The economy of this South American country has been continuing to grow in recent years, with a steadily increasing GDP, resulting in some exciting opportunities for more adventurous expats seeking employment abroad. If you already work for a company which has offices in Peru, you have the option of exploring secondment, but if not, you may wish to look at some of the international companies currently contributing to Peru’s development.The capital of Lima is becoming a financial hub, with a number of large international banks having set up shop here, but there are a wide range of sectors, including education, mining, tourism and ecotourism (since Peru has a diverse habitat, including rainforests), manufacturing and petroleum.
The Peruvian authorities encourage local companies to take on Peruvian staff in preference to foreign personnel, so you may find that your options are more restricted to overseas employers. The bureaucratic process of applying for a work visa can be lengthy and rather complex, but your employer should also act as your sponsor and their legal department should assist you with the minutiae of the process.
You will need a work permit in order to work legally in the country. You will be able to enter the country without a visa for up to 3 months if you are from the EU or the USA, plus Australia and New Zealand. Otherwise, if you are not from South America itself or one of the above states, you will need a visa, but check with your local Peruvian consulate to see if Peru has reciprocal visa arrangements with your home nation.
Many expats come into Peru on a tourist or business visa and use their 3 months’ leeway to find a job. If this is the route that you select, and if you are successful in finding employment, you will then need to contact the Peruvian general directorate of immigration and naturalization (Dirección General de Migraciones y naturalización del Perú) in Lima and apply for a “permiso para firmar contratos” (permission to sign contracts) and then a work visa. You will not be able to sign an employment contract without this special permission, but the process has recently been digitized and you can do it online. Once you have signed the actual contact, you must then send it to the Ministry of Labor for approval.
You will then need to submit the following documentation to apply for a work visa:
• a F-004 application form
• your passport
• your work contract (approved as above)
• a processing receipt from the Banco de la Nacion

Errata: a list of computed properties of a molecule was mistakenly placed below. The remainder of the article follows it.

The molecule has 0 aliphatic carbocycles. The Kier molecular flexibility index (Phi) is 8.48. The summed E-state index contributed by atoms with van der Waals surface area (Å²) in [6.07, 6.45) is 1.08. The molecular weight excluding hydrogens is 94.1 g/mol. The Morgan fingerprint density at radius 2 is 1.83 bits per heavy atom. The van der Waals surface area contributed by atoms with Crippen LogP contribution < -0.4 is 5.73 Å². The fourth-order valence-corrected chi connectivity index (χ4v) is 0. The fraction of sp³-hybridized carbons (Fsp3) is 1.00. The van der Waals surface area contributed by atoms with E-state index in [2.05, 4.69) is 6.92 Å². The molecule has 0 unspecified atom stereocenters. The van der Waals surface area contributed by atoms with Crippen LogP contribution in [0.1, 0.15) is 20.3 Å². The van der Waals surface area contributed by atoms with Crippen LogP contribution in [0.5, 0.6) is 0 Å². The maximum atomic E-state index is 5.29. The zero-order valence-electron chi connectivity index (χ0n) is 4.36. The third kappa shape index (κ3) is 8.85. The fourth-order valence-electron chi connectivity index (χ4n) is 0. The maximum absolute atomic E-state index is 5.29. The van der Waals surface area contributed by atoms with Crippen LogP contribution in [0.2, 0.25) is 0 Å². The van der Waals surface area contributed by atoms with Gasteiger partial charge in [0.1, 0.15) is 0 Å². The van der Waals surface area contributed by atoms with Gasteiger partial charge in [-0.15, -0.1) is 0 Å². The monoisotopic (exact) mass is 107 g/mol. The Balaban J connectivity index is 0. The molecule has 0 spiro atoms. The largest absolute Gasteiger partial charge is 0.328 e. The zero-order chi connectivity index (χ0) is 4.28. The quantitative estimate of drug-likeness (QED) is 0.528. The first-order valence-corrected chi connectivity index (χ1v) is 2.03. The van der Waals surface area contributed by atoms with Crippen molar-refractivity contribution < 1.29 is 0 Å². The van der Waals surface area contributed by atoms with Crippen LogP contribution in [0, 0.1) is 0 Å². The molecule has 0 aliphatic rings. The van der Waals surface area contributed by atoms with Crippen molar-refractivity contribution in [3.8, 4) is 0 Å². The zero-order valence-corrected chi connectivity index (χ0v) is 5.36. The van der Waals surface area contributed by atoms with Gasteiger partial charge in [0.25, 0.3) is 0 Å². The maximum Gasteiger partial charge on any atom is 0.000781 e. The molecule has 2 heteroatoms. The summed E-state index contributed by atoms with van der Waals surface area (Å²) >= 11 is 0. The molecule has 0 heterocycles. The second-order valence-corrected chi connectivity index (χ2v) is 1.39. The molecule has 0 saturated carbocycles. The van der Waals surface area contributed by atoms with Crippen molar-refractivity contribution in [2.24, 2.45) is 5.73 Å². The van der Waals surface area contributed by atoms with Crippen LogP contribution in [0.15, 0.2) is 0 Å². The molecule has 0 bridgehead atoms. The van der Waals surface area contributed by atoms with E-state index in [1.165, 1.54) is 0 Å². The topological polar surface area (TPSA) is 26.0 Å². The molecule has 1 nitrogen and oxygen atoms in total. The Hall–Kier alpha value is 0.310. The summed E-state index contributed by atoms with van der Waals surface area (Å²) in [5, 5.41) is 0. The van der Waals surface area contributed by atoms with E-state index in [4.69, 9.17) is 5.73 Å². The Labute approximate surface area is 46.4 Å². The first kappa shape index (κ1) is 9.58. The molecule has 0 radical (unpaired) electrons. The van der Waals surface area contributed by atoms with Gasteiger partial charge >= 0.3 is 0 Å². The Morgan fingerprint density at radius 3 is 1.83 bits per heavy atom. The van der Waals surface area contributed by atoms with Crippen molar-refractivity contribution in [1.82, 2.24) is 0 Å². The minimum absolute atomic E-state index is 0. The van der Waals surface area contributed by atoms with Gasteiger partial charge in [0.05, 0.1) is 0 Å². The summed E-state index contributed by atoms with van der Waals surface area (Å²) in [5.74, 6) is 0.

• a receipt from the Banco de la Nacion for processing your resident visa
• Peruvian tax authority (SUNAT) registration including RUC (the tax number) demonstrating that your employer is active
• company registration and name of their legal representative
• police clearance (Ficha de canje internacional) – this usually has to be within the last 3 months and you may need to get this directly from Interpol
• confirmation of your appointment with the Migraciones (you will have to go to their office in person and may need more than one appointment)
You will also need to pay a fee.
Your permit is likely to be valid for up to 3 years, but you may be able to extend it. Note that, due to local employment legislation, you will not be able to work for a Peruvian company that already has a set quota of overseas personnel.
English language teaching is still a very popular way of finding employment in the region and if you have a TEFL certificate and preferably a university degree, you should not find it too difficult to locate employment in a private language school or college.
It is advisable to speak basic Spanish, especially if you are considering working in tourism or hospitality.
Peru has a long working week of 48 hours and overtime is not capped (it is usually paid at 1.25% x your usual rate of pay). Most companies have an 8 hour day and you may find yourself having to work 6 days a week. Opening hours vary (shops open from 9 a.m. – 8 p.m. but other businesses tend to work 9 a.m. – 5 p.m.)
Peru has recently substantially overhauled its employment legislation, conferring more rights on employees.
There are 10 public holidays per year. You will have 30 days of annual leave each year but can request that this be split into different periods.
Maternity leave used to be very restricted but you can now take a 98 day paid maternity leave. Fathers can apply for paternity leave, too.
Your spouse can work but will have to apply separately for a work visa. Note that you need to be legally married for your partner to count as a dependent in this country.
You can make speculative approaches to companies, although note that there may be obstacles with finding employment with a local company rather than an international provider.
There are a number of jobs boards online and you may also like to consult the vacancy pages of the local press if you are already on the ground in Peru. Recruitment agencies are also an option.
A one page standard CV/resume is acceptable but it is recommended that you have this translated into Spanish.
The Peruvian constitution states that no person shall be discriminated against on the basis of origin, race, sex, language, opinion, economic status, or any other distinguishing feature. Be aware of your legal rights before you go into an interview.
Your qualifications should be apostilled or legalized in your home country by the Peruvian consulate and then by the Peruvian Foreign Ministry.
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